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- The Honourable Dennis O’Connor, formerly the Associate Chief Justice of Ontario and was appointed to oversee the inquiry into the Walkerton tragedy
- James Smith, was Ontario’s First Chief Drinking Water Inspector, and as Assistant Deputy Minister, established the Drinking Water Management Division with the Ontario Ministry of the Environment and Climate Change
- Carl Kuhnke, was appointed the President & Chief Executive Officer of the Walkerton Clean Water Centre in 2017
- Ed Houghton, Executive Director of the Ontario Municipal Water Association
OMWA interviews Jim Smith, chair of the Ontario Drinking Water Advisory Council (ODWAC)
What is the mandate and role of the ODWAC?
The broad mandate of the Council is to provide advice and make recommendations to the Minister of the Environment and Climate Change on drinking water quality and testing standards, as well as other drinking water matters deemed appropriate to merit the attention of the Minister.
Can you give us a brief history?
On May 23, 2002, Justice O’Connor, in the Part Two Report of the Walkerton Inquiry, recommended the establishment on an “Advisory Council on Standards” for drinking water, as well as making five specific recommendations with respect to the Council.
On May 12, 2004, The Minister of the Environment announced the establishment of the Ontario
Drinking Water Advisory Council (ODWAC), known formally as the “Advisory Council on Drinking-Water Quality and Testing Standards” in the Safe Drinking Water Act, 2002.
Enabled under Section 4 of the Safe Drinking Water Act, 2002, the Council is “to consider issues relating to standards for drinking-water quality and testing and to make recommendations to the Minister” of the Environment, which are to be “taken into consideration in establishing and revising standards under this Act for drinking-water quality and testing.”
Continue reading “An interview with Jim Smith, ODWAC”
Nineteen sixty-six: fifty years ago. The year the Beatles released their Revolver album. President Lyndon Johnson committed the United States to fight South Vietnam until Communist aggression ended. The Canada Pension Plan and the Quebec Pension Plan both begin operation. The Toronto Transit Commission opened the Bloor-Danforth Subway line. The CBC became the first Canadian television network to broadcast in colour.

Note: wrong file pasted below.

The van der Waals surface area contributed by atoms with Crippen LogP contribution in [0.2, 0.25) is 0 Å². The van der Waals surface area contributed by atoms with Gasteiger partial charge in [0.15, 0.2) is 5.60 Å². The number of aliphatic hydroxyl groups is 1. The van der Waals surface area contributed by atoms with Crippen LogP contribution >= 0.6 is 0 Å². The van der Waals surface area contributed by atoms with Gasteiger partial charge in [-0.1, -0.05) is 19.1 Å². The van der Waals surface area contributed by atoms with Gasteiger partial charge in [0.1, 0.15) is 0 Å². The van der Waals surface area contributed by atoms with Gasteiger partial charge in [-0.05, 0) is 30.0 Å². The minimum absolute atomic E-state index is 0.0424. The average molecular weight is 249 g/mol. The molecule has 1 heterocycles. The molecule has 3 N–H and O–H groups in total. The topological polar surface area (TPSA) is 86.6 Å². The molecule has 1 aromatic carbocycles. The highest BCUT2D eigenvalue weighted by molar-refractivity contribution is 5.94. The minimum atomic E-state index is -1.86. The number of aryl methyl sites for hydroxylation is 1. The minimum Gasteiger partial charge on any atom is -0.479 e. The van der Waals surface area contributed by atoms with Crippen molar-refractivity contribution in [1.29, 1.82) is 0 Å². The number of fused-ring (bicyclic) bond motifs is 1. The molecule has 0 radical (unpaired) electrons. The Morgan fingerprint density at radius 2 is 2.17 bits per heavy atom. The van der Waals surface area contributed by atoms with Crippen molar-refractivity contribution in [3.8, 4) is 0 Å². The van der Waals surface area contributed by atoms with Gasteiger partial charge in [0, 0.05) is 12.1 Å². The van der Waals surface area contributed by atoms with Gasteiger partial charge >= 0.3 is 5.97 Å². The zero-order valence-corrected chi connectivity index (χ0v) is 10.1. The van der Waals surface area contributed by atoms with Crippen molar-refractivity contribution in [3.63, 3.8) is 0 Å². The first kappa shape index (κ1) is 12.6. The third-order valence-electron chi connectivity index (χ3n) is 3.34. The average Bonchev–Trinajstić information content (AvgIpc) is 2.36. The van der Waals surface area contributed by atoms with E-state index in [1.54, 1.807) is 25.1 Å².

And in October, the Ontario Municipal Water Association was formed.
It began with a simple resolution to create an organization “…with respect to area water supply comparable to the Ontario Municipal Electrical Association.” Fifteen participating municipalities from southwestern Ontario all signed it.
A month later, the first constitution was adopted, and in March, 1967, the first annual meeting drew 185 delegates from municipalities from across Ontario and one from Quebec. C.J.F. Ross QC, vice chair of London Public Utilities Commission, was elected as the first president of OMWA. Jim Craig was appointed executive director.
The Ontario Municipal Water Association is unique in Canada: a political organization advocating for municipally-owned water systems. It has no competing interests, allowing OMWA the autonomy to take political positions in the best interests of its membership, and petition government to act accordingly.
In 1969, the first meeting of a new Ontario branch of the American Water Works Association (AWWA) – the forerunner of today’s OWWA – attracted 102 delegates. The new branch opened talks with OMWA to host a joint conference, beginning in 1971. The two organizations also held their first joint annual meeting in 1971.
Continue reading “OMWA: Celebrating Fifty Years”